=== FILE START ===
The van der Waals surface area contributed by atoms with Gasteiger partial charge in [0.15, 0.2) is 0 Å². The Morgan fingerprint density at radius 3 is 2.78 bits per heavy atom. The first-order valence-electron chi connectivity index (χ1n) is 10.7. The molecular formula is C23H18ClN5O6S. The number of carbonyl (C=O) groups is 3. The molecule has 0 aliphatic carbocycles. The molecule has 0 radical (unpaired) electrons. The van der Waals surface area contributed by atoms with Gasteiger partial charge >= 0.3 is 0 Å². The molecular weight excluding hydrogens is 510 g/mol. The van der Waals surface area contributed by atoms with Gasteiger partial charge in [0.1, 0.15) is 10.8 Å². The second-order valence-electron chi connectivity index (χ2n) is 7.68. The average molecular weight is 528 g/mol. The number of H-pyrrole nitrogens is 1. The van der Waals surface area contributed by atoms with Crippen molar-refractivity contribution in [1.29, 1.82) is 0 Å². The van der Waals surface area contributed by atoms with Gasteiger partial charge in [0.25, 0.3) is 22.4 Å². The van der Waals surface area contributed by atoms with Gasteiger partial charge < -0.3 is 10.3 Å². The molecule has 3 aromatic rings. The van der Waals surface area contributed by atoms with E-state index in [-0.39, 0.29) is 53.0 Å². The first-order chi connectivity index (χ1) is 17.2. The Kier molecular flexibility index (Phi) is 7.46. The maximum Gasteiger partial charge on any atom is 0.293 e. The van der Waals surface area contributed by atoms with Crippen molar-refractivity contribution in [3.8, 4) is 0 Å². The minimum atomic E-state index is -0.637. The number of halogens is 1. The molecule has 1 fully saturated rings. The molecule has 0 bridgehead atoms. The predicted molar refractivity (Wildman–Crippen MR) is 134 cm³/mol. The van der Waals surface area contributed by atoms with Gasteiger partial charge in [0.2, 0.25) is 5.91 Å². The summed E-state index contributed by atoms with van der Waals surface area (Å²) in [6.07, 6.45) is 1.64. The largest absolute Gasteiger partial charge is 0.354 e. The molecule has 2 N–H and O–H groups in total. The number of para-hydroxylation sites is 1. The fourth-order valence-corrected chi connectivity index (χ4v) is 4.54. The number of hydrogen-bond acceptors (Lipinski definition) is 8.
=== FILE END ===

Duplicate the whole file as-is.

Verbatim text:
The van der Waals surface area contributed by atoms with Gasteiger partial charge in [0.15, 0.2) is 0 Å². The Morgan fingerprint density at radius 3 is 2.78 bits per heavy atom. The first-order valence-electron chi connectivity index (χ1n) is 10.7. The molecular formula is C23H18ClN5O6S. The number of carbonyl (C=O) groups is 3. The molecule has 0 aliphatic carbocycles. The molecule has 0 radical (unpaired) electrons. The van der Waals surface area contributed by atoms with Gasteiger partial charge >= 0.3 is 0 Å². The molecular weight excluding hydrogens is 510 g/mol. The van der Waals surface area contributed by atoms with Gasteiger partial charge in [0.1, 0.15) is 10.8 Å². The second-order valence-electron chi connectivity index (χ2n) is 7.68. The average molecular weight is 528 g/mol. The number of H-pyrrole nitrogens is 1. The van der Waals surface area contributed by atoms with Crippen molar-refractivity contribution in [1.29, 1.82) is 0 Å². The van der Waals surface area contributed by atoms with Gasteiger partial charge in [0.25, 0.3) is 22.4 Å². The van der Waals surface area contributed by atoms with Gasteiger partial charge < -0.3 is 10.3 Å². The molecule has 3 aromatic rings. The van der Waals surface area contributed by atoms with E-state index in [-0.39, 0.29) is 53.0 Å². The first-order chi connectivity index (χ1) is 17.2. The Kier molecular flexibility index (Phi) is 7.46. The maximum Gasteiger partial charge on any atom is 0.293 e. The van der Waals surface area contributed by atoms with Crippen molar-refractivity contribution in [3.8, 4) is 0 Å². The minimum atomic E-state index is -0.637. The number of halogens is 1. The molecule has 1 fully saturated rings. The molecule has 0 bridgehead atoms. The predicted molar refractivity (Wildman–Crippen MR) is 134 cm³/mol. The van der Waals surface area contributed by atoms with Gasteiger partial charge in [0.2, 0.25) is 5.91 Å². The summed E-state index contributed by atoms with van der Waals surface area (Å²) in [6.07, 6.45) is 1.64. The largest absolute Gasteiger partial charge is 0.354 e. The molecule has 2 N–H and O–H groups in total. The number of para-hydroxylation sites is 1. The fourth-order valence-corrected chi connectivity index (χ4v) is 4.54. The number of hydrogen-bond acceptors (Lipinski definition) is 8.